A New Digital Dialogue for Agent Representation

When having conversations with prospective clients the conversation has changed. It now revolves around asking plans for digital, ebooks, whether the author wants the agent involved editorially or contractually. These questions weren’t an issue 1 to 5 years ago, but are at the forefront of conversations agents are having with writers in 2012.

Questions emerge like:

  • How long are you committed to a traditional publishing deal until you may want to self publish?
  • If you do want to self publish projects do you want/expect an agent to help edit structurally, substantively, and copy edit?
  • What communication style do you prefer? Email, phone, Twitter, text, Facebook?
  • What are your feelings about agents venturing into self-publishing their own authors?
  • Are you comfortable with submitting your projects to digital-only imprints?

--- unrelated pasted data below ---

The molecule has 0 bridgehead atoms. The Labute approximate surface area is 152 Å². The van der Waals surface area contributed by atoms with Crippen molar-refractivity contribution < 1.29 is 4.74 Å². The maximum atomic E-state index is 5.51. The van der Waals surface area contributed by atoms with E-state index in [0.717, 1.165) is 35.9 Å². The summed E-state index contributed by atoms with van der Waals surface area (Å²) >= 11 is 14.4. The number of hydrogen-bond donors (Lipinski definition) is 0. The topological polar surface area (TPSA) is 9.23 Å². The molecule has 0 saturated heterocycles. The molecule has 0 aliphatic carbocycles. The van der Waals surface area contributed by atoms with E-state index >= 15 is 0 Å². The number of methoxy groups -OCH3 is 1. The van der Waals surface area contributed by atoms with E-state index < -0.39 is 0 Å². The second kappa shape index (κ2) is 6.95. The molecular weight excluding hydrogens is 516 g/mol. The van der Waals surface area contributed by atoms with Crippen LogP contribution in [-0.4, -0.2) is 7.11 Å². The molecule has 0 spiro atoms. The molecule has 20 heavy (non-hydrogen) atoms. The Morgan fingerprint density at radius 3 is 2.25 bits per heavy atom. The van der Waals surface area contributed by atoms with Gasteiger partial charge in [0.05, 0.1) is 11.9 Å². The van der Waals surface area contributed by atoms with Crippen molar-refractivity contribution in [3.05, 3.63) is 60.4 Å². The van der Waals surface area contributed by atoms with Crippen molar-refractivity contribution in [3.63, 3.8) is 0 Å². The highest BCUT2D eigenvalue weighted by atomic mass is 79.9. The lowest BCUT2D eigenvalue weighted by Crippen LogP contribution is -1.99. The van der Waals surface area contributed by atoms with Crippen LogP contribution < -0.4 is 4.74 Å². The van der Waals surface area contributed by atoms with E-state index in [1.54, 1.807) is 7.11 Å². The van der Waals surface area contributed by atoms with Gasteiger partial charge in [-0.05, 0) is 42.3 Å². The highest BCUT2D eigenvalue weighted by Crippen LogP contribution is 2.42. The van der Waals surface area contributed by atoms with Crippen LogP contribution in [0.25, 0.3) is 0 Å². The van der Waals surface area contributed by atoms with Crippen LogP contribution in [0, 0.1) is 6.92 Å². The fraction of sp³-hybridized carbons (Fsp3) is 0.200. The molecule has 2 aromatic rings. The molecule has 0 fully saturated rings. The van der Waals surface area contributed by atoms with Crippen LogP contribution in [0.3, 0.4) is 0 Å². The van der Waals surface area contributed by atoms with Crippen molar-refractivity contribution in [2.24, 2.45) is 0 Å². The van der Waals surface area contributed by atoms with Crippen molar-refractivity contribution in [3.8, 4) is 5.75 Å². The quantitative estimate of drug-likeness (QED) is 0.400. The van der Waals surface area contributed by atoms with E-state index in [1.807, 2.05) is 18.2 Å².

In some cases agents may need to make the case to authors why they need representation, but if you are going to query traditionally (ie. to agents with query letters in the hopes of them reviewing your full manuscript to represent it) then agents assume you want to pursue traditional publishing contracts.

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3 thoughts on “A New Digital Dialogue for Agent Representation

    • You don’t have to flat out say which side of the ebook debate you are on as early as your query, but be ready to broach those conversations when an agent contacts you, which means you have to have thought about and decided your stance on such aspects of the business.

      The ebook stance is most often talked about with romance, women’s fiction and YA.

      In your query you can mention how you are aware of the changing nature of the business and up on digital issues and technology etc.

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